Meditation, yoga may slow dementia progression
New research may have you considering adding meditation and yoga to your activities schedule. Seniors who undertake those strategies to reduce stress may stave off Alzheimer’s disease and other dementias in the process, according to results of a new pilot study led by researchers at Beth Israel Deaconess Medical Center (BIDMC).
Previous research has shown that those in whom mild cognitive impairment has been diagnosed may develop dementia within five years, says the study’s first author, Rebecca Erwin Wells, MD, MPH. The neurologist at Wake Forest Baptist Medical Center in Winston‒Salem, NC, conducted her research while she was a fellow in integrative medicine at BIDMC and Harvard Medical School. "We also know that as people age, there's a high correlation between perceived stress and Alzheimer's disease, so we wanted to know if stress reduction through meditation might improve cognitive reserve," she adds.
Wells evaluated adults aged 55 to 90 years in BIDMC's Cognitive Neurology Unit. Fourteen adults in whom mild cognitive impairment had been diagnosed were included in the study.
Participants were randomly assigned either to a group whose members participated in meditation and yoga or to a control group whose members received normal care. The study group met for two hours each week for eight weeks. They also participated in a day-long mindfulness retreat and were encouraged to continue their practice for 15 to 30 minutes per day.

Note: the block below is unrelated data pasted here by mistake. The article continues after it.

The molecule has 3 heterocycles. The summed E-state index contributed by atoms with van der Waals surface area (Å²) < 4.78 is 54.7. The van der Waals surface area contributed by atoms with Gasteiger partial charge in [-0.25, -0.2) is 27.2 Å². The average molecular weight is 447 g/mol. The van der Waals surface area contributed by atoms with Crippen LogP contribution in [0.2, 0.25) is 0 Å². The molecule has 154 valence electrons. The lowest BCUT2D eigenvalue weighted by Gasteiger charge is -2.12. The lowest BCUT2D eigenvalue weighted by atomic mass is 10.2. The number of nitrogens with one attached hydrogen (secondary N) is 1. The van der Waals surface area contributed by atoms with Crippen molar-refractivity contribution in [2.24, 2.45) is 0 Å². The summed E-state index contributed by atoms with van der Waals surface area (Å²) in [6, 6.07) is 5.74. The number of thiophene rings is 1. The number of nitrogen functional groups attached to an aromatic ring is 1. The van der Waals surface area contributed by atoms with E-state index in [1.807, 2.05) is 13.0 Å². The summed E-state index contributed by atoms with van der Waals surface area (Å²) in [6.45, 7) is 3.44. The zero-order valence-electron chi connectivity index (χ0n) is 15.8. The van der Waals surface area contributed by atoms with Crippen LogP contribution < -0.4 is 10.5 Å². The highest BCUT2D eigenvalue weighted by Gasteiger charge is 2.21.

All participants underwent functional magnetic resonance imaging at baseline and then again after eight weeks to determine whether any changes in the structures of the brain or in brain activity had occurred. Results showed that the group engaged in meditation and yoga had significantly improved functional connectivity in the areas of brain engaged when people remember past events or envision the future (the default mode network). Additionally, as expected, the part of the brain responsible for emotions, learning and memory (the hippocampus), which is known to atrophy as people progress toward mild cognitive impartment and Alzheimer’s disease, atrophied in both groups, but it atrophied less in those who practiced meditation and yoga.
Practicing meditation and yoga “is a relatively simple intervention, with very little downside, that may provide real promise for these individuals who have very few treatment options,” Wells says, adding that additional research is needed to explore the results.
The results of the study appear in the Nov. 27 issue of Neuroscience Letters.
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Topics: Activities , Alzheimer's/Dementia , Clinical Leadership , Executive Leadership